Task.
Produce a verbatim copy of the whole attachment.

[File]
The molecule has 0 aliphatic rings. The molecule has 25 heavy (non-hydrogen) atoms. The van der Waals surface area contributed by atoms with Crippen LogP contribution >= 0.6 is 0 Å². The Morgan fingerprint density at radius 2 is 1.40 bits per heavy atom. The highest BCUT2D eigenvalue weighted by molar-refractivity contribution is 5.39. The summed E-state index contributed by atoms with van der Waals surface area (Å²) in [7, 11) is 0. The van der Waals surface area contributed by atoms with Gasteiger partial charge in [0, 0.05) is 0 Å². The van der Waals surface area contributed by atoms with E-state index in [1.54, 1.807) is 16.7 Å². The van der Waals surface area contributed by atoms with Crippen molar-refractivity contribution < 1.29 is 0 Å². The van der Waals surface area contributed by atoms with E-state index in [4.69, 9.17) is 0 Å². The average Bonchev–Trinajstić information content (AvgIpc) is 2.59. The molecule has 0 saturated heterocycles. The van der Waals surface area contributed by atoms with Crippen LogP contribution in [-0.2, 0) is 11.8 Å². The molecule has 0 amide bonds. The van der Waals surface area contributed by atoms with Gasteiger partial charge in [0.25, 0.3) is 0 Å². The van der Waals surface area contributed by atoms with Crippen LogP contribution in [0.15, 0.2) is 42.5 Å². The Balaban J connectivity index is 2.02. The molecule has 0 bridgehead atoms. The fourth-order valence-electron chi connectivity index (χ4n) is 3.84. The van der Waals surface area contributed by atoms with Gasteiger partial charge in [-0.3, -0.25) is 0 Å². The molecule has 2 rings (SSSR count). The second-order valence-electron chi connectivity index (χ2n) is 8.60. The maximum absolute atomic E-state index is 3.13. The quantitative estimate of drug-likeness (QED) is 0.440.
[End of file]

The molecule has 0 aliphatic rings. The molecule has 25 heavy (non-hydrogen) atoms. The van der Waals surface area contributed by atoms with Crippen LogP contribution >= 0.6 is 0 Å². The Morgan fingerprint density at radius 2 is 1.40 bits per heavy atom. The highest BCUT2D eigenvalue weighted by molar-refractivity contribution is 5.39. The summed E-state index contributed by atoms with van der Waals surface area (Å²) in [7, 11) is 0. The van der Waals surface area contributed by atoms with Gasteiger partial charge in [0, 0.05) is 0 Å². The van der Waals surface area contributed by atoms with E-state index in [1.54, 1.807) is 16.7 Å². The van der Waals surface area contributed by atoms with Crippen molar-refractivity contribution < 1.29 is 0 Å². The van der Waals surface area contributed by atoms with E-state index in [4.69, 9.17) is 0 Å². The average Bonchev–Trinajstić information content (AvgIpc) is 2.59. The molecule has 0 saturated heterocycles. The van der Waals surface area contributed by atoms with Crippen LogP contribution in [-0.2, 0) is 11.8 Å². The molecule has 0 amide bonds. The van der Waals surface area contributed by atoms with Gasteiger partial charge in [0.25, 0.3) is 0 Å². The van der Waals surface area contributed by atoms with Crippen LogP contribution in [0.15, 0.2) is 42.5 Å². The Balaban J connectivity index is 2.02. The molecule has 0 bridgehead atoms. The fourth-order valence-electron chi connectivity index (χ4n) is 3.84. The van der Waals surface area contributed by atoms with Gasteiger partial charge in [-0.3, -0.25) is 0 Å². The molecule has 2 rings (SSSR count). The second-order valence-electron chi connectivity index (χ2n) is 8.60. The maximum absolute atomic E-state index is 3.13. The quantitative estimate of drug-likeness (QED) is 0.440.